No one can write about DC politics better than Christopher Buckley.
I doubt anyone could make an 'act of congress' any funnier than he.
Bill Bryson ALWAYS tells a fascinating story but the reader, William Roberts, should have had some guidance how to pronounce MANY place names. It became increasingly irritating. Too bad Bryson did not read it himself. He's a fine reader/
Arte Johnson is such a terrific reader, he adds a real dimension to the novel.
I would not recommend this book because of the narrator.I'm a big fan of Jo Nesbo's work but I have no idea if the story is any good because i could not listen beyond three chapters.
I would have found someone who knew how to narrate an audio book
Robin Sachs. Even though Knai knows how to correctly pronounce the author's name and Harry Hole's as well, he's far from the reader Sachs is. It's too bad Sachs didn't take the trouble to find out that Hole is not pronounced as it is in English (at least according to Nesbo himself).
Never listen to a book narrated byThor Knai.
If I could only get my credit back for this one.
HISTORY OF THE WORLD is one of the best books I have yet to listen to, and I have listened to hundreds. Barnes is brilliant with his wide ranging intelligence and splendid writing style. Alex Jennings is one of my favorite narrators and has done equally well with other of Julian Barnes' books.
These are stories that are linked in the most subtle (and not so subtle) way.
Alex Jennings' narrations of other Julian Barnes books are truly wonderful.
Some of these stories are quite funny, and others serious and philosophical.
I would certainly try another Patricia Highsmith book but if the setting were Italy I would avoid Kevin Kenerly who seems unfamiliar with the Italian language. One would think that the producer of the recording would have either found someone who could speak Italian or have given the narrator some tips. It was the same as finding a printed text full of typos.
Strangers on a Train or any of her stories are worth a try.
Kenerly's a fine reader, except for his Italian. This was just a bad match.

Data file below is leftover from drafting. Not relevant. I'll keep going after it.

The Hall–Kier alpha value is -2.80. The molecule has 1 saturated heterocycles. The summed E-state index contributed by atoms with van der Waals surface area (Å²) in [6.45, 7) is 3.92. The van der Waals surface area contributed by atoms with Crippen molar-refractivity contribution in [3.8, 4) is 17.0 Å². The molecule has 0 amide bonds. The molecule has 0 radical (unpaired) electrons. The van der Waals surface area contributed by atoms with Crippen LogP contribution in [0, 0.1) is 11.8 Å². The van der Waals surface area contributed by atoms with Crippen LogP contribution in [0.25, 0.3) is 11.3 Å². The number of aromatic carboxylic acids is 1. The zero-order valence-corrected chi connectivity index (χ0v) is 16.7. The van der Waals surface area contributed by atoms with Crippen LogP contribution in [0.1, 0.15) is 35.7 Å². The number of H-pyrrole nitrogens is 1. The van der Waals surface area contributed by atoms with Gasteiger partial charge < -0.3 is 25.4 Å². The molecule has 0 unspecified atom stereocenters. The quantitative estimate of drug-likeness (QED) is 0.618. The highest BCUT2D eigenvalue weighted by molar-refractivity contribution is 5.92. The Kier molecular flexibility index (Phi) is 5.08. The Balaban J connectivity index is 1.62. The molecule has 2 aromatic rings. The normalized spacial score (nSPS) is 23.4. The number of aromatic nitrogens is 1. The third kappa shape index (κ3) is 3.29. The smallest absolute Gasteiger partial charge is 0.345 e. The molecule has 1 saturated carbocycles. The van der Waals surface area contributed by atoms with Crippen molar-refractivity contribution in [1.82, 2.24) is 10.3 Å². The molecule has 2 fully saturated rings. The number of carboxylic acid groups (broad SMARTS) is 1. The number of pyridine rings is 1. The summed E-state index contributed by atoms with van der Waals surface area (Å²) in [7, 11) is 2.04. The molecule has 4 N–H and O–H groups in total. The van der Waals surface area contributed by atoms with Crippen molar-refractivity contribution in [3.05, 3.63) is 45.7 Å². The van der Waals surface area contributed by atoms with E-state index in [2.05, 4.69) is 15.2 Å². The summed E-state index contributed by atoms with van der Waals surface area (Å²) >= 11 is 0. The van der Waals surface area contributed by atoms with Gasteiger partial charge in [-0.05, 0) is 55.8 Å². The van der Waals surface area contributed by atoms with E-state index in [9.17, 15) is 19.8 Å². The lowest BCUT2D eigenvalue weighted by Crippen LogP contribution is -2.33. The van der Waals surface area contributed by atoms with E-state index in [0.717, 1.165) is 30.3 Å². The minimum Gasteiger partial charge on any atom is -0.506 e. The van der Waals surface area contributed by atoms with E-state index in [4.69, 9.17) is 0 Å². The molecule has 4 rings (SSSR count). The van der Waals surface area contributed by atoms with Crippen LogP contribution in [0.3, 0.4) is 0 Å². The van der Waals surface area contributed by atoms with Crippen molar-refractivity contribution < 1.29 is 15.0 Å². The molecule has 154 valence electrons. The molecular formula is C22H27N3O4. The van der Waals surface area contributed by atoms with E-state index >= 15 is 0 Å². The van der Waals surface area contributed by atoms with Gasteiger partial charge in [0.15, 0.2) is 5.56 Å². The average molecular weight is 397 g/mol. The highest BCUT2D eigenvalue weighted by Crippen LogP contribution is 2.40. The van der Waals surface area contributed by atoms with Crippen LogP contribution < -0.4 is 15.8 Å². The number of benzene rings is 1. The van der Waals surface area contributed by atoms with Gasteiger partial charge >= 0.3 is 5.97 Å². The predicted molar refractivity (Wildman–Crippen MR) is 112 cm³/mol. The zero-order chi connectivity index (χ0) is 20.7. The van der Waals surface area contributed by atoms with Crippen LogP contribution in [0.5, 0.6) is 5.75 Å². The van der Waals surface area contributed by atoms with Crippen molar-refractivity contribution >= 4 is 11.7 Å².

It was a film.
It you can take the time for this VERY meditative narrative, it finally pays off.
Dell isn't as interesting an observer as Frank Bascombe and it's best to ignore the logic of a 66 year old man recalling so vividly his 15-year-old self. A very good reader but someone should have caught the idea that 'row' meaning argument is not pronounced (twice) like what one does in a boat...and Ipana (the toothpaste) is NOT pronounced e-pahna. Picky picky
Vintage Frayn...clever as ever. Martin Jarvis is the perfect reader for this unusual 'epistolary' novel.
Having read all of Alan Furst's wonderfully cinematic novels, I was especially glad to discover David Downing's. Downing mines the same territory as Furst. His descriptions of time and place may not match Furst's brilliance, but his characters are more developed and his novels have a real plot. And he has, blessedly, none of the embarrassingly described sex scenes that Furst seems to think are erotic. Simon Prebble is a splendid reader.
I am a great admirer of Howard Jacobson's writing, Some have considered him the English Philip Roth. To me he is far a better writer -- wiser, more perceptive. But this is certainly not the Howard Jacobson of books like Kalooki Nights and The Finkler Question. It isn't the writing nor the excellent narrator that I found so unpleasant -- just the theme of the novel. Proceed with caution. There are so many other Jacobson books far more worthy of being offered in audio.
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